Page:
Thursday, February 20, 2014

Reckon (Former Australian Intuit Partner) / Reckon One Goes Live – A Review Of the Cloud Accounting Software

Margaret Carey for BusinessEEz writes: Today (11th February 2014) is probably an auspicious date to release the long awaited cloud accounting software, it is the day after Reckon formally ended its agreement with Intuit and the same day that the company launched its new website. It has been a long time from the fanfare of the product launch in May until today, and there have been several premature announcements but this time, no announcements until the release actually happened.
Reckon One
I set up a new company or ‘book’ as it is termed to see what had changed since I last looked at the beta version and generally to assess how it all hangs together.  The set up was easy with a free 30-day trial available. I selected the Medium version of each of the modules on offer to make sure I accessed maximum functionality and then I was into the set up wizard to guide me through the initial screens.
Navigation was straightforward. The Task Bar at the top was easy to follow and clearly displayed functionality available. One continuing restriction is the inability to have multiple tabs open at one time. The software still uses Silverlight which I understand to be the reason for this restriction which I hope will be overcome soon. A couple of other minor hassles – it may have been my Browser (Google Chrome) but many date fields, I couldn’t type in the date, I had to select off the calendar – slows me down and in some screens there wasn’t a single ‘Save & New’ button, I had to separately Save and then Add a new record.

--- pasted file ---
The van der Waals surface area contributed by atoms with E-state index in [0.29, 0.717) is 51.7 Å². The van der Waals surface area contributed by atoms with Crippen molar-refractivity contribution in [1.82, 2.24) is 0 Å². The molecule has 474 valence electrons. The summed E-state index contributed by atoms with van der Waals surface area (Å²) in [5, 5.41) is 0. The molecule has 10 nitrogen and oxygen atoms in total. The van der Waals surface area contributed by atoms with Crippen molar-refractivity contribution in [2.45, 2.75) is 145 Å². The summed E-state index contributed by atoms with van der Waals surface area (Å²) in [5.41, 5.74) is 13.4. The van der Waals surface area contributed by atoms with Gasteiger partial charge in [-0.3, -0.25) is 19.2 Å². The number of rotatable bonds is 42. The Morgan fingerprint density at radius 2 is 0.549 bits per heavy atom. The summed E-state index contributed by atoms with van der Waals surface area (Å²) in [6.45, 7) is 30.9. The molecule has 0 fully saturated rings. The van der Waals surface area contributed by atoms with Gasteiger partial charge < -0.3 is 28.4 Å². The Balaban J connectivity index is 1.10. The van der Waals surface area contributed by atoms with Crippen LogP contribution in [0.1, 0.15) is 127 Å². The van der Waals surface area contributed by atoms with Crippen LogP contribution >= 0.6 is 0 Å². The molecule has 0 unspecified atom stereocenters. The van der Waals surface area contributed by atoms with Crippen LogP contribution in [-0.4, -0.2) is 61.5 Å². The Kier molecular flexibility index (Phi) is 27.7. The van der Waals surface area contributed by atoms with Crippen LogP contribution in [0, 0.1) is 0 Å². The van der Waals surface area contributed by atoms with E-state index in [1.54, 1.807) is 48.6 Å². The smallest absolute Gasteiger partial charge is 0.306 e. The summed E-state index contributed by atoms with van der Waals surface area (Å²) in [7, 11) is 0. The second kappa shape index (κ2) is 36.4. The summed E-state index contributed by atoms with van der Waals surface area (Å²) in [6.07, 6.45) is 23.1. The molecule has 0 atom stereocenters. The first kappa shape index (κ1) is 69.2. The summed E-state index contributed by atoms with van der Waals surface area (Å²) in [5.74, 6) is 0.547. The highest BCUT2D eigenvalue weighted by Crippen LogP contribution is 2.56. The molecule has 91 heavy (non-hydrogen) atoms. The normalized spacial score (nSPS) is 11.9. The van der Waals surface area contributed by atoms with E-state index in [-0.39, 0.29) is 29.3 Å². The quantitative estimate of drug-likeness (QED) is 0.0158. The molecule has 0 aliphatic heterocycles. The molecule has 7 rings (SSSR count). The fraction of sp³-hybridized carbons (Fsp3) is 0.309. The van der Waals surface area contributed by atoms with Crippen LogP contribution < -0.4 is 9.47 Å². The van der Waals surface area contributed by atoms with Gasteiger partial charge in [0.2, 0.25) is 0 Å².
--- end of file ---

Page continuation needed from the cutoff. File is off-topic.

Dashboard – Visually this is appealing, there are currently 7 different widgets that can be selected including top customers and suppliers, top income and expense accounts, bank summary etc. All are available as a bar graph or a pie chart with customisable date ranges resulting in a meaningful array of data that is easy to read and understand. I did however find it very slow to refresh even with limited data particularly if my reporting preference was for Cash rather than Accrual.